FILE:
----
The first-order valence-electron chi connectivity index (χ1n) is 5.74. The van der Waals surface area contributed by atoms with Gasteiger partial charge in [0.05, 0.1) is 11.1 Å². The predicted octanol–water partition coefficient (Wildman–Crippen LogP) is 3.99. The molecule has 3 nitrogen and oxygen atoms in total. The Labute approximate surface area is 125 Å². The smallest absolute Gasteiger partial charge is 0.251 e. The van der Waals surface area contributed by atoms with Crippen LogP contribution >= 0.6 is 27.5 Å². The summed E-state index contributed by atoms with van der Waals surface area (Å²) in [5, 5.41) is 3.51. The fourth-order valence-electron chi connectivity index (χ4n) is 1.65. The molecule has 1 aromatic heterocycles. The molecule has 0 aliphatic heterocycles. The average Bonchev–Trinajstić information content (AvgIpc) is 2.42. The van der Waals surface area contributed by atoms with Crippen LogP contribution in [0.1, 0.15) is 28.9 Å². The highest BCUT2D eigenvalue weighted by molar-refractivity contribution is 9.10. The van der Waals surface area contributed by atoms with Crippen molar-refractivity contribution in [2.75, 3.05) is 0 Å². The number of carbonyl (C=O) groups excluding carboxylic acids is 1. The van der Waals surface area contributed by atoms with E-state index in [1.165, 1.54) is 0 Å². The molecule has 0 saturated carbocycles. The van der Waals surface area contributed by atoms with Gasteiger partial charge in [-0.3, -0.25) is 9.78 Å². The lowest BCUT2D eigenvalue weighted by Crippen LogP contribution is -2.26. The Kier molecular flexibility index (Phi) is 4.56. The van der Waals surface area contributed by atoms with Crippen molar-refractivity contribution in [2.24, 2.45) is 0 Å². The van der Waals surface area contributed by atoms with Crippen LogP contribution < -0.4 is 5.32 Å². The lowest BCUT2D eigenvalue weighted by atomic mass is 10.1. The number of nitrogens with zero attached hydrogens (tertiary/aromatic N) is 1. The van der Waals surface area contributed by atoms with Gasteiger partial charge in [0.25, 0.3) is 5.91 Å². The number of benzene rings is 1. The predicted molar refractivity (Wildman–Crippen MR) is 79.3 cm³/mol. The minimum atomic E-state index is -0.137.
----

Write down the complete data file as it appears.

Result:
The first-order valence-electron chi connectivity index (χ1n) is 5.74. The van der Waals surface area contributed by atoms with Gasteiger partial charge in [0.05, 0.1) is 11.1 Å². The predicted octanol–water partition coefficient (Wildman–Crippen LogP) is 3.99. The molecule has 3 nitrogen and oxygen atoms in total. The Labute approximate surface area is 125 Å². The smallest absolute Gasteiger partial charge is 0.251 e. The van der Waals surface area contributed by atoms with Crippen LogP contribution >= 0.6 is 27.5 Å². The summed E-state index contributed by atoms with van der Waals surface area (Å²) in [5, 5.41) is 3.51. The fourth-order valence-electron chi connectivity index (χ4n) is 1.65. The molecule has 1 aromatic heterocycles. The molecule has 0 aliphatic heterocycles. The average Bonchev–Trinajstić information content (AvgIpc) is 2.42. The van der Waals surface area contributed by atoms with Crippen LogP contribution in [0.1, 0.15) is 28.9 Å². The highest BCUT2D eigenvalue weighted by molar-refractivity contribution is 9.10. The van der Waals surface area contributed by atoms with Crippen molar-refractivity contribution in [2.75, 3.05) is 0 Å². The number of carbonyl (C=O) groups excluding carboxylic acids is 1. The van der Waals surface area contributed by atoms with E-state index in [1.165, 1.54) is 0 Å². The molecule has 0 saturated carbocycles. The van der Waals surface area contributed by atoms with Gasteiger partial charge in [-0.3, -0.25) is 9.78 Å². The lowest BCUT2D eigenvalue weighted by Crippen LogP contribution is -2.26. The Kier molecular flexibility index (Phi) is 4.56. The van der Waals surface area contributed by atoms with Crippen molar-refractivity contribution in [2.24, 2.45) is 0 Å². The van der Waals surface area contributed by atoms with Crippen LogP contribution < -0.4 is 5.32 Å². The lowest BCUT2D eigenvalue weighted by atomic mass is 10.1. The number of nitrogens with zero attached hydrogens (tertiary/aromatic N) is 1. The van der Waals surface area contributed by atoms with Gasteiger partial charge in [0.25, 0.3) is 5.91 Å². The number of benzene rings is 1. The predicted molar refractivity (Wildman–Crippen MR) is 79.3 cm³/mol. The minimum atomic E-state index is -0.137.